I made the mistake of reading the comments section of an article about Lean In author, Sheryl Sandberg. I’m old enough to know better, but after avoiding comment sections for months, my faith in humanity recovered and it was time to knock it down again. Comment sections are brutally efficient for this purpose. The article was about the continuing controversy surrounding her book. Most of the comments were hackneyed dismissals of her person, not the content of her book, many convoluting her career choices with her parenting choices, each comment revealing more about its writer than it said about Sandberg. Blech. Enough. Grow up.

Wyatt Earp and his Mom. I'll bet she didn't even have a Moby wrap.

Wyatt Earp and his Mom. I’ll bet she didn’t even have a Moby wrap.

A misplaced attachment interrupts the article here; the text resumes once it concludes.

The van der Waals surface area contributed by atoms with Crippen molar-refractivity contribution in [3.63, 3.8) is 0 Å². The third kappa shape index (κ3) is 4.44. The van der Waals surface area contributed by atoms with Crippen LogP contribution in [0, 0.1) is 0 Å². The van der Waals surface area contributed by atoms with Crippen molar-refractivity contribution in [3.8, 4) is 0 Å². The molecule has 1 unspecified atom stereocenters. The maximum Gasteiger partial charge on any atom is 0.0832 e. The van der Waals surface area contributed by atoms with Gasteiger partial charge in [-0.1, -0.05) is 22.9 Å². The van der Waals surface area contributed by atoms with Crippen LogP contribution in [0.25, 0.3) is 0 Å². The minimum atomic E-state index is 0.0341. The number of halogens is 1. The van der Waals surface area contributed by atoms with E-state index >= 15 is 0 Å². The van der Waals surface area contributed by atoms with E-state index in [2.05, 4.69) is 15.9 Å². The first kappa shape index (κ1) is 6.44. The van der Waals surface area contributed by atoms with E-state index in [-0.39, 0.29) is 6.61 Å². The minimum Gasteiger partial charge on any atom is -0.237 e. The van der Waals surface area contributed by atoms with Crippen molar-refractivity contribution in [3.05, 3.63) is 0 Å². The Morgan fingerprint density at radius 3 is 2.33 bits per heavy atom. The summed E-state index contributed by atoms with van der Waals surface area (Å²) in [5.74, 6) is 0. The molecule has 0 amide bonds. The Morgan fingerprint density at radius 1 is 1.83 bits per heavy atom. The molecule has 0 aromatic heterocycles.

Parenting is too complicated to waste time pecking at the choices and lifestyles of others. The Mommy Wars are squabbles of the bored and privileged.  I don’t care if you’re a tiger mom, a free-range dad, a Montessori mama, a homeschool champion, a Ferberizer or an attachment adherent. I don’t care if you’re career driven or a devoted stay-at-home parent. If it works for you- if your children are content and engaged, if you’ve managed to retain some semblance of self- I applaud you. You are doing great! There are some parenting practices that raise my eyebrows- I am suspicious of unschooling, and I am wholly intolerant of disrespect- parents letting children run roughshod over the rights of others to not be maltreated and disrespected by unfettered progeny. (Is there a name for this? I think it’s called, “Parental Narcissism,” but that might just be in my own head.)